In a media briefing on 11 March, WHO director general Dr Tedros Adhanom Ghebreyesus said the agency had “made the assessment that Covid-19 can be characterised as a pandemic”. Get the details here.
Several news media in Africa on 21 January 2020 reported that the World Health Organization had declared the outbreak of novel coronavirus a global health emergency. But some readers weren’t too convinced, and flagged these reports to us.
The WHO has since declared Covid -19 a pandemic – which is the worldwide spread of a disease. Read all about pandemics here.
Was a student arriving in Kenya from China admitted to hospital after “exhibiting coronavirus-like symptoms”? National TV stations reported this in January 2020, but some readers still had their doubts. But it did happen.
On 28 January Kenya’s ministry of health issued a statement on its Facebook and Twitter pages confirming that a patient showing coronavirus symptoms had been admitted to the hospital and they were conducting tests.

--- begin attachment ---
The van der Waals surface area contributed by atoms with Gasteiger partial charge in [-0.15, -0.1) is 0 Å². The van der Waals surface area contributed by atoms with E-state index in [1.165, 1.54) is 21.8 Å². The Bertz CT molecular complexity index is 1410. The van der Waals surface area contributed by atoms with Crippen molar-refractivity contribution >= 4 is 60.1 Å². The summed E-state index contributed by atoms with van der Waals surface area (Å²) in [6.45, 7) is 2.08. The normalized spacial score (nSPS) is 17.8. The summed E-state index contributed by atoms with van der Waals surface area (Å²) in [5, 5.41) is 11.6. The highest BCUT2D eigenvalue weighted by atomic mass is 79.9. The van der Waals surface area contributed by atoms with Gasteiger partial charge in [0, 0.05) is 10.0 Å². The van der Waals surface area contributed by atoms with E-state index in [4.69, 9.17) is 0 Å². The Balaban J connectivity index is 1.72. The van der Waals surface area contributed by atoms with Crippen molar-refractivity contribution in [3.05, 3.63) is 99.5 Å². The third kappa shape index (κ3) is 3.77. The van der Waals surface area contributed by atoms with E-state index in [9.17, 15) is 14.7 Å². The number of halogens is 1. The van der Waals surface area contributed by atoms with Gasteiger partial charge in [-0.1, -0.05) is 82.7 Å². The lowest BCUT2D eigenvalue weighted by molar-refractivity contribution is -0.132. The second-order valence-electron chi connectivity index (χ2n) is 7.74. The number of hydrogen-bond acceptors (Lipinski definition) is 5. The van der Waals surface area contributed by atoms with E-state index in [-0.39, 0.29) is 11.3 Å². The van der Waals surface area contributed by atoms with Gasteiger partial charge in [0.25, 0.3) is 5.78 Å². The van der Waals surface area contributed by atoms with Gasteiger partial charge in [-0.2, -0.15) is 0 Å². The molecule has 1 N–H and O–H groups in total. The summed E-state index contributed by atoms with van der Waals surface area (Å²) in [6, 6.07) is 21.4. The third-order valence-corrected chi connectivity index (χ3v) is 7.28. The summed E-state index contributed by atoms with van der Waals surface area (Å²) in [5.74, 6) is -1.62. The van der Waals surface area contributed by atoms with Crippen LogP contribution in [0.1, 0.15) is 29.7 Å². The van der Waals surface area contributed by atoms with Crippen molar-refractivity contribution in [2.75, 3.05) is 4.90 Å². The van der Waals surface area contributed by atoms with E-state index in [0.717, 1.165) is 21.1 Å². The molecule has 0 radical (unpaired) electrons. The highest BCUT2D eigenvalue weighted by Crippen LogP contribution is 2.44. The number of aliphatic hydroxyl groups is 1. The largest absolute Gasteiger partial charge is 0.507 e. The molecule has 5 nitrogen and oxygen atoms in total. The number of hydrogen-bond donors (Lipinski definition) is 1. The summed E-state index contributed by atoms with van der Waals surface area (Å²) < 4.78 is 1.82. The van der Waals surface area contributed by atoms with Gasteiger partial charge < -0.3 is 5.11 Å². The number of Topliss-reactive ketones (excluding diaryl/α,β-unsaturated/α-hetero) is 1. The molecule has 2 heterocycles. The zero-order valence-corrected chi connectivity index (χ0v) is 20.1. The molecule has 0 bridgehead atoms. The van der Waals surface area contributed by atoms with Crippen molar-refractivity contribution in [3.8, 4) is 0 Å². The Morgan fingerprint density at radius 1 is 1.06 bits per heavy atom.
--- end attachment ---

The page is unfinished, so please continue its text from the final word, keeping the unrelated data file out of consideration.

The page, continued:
But Kenya’s first Covid-19 case was only confirmed on 13 March.
Did a pet dog in Hong Kong test positive for Covid-19? Yes, a dog in Hong Kong did test positive for the new coronavirus, but there’s no evidence that pets can spread it to people. That’s according to the US Centers for Disease Control and Prevention, or CDC, and the World Health Organization.
Officials said it was likely a case of human-to-animal transmission. “Members of the public are advised to differentiate that ‘being infected’ does not equal being infectious and capable of spreading the Covid-19 virus,” the Hong Kong SPCA was quoted as saying. Get the details of this case here.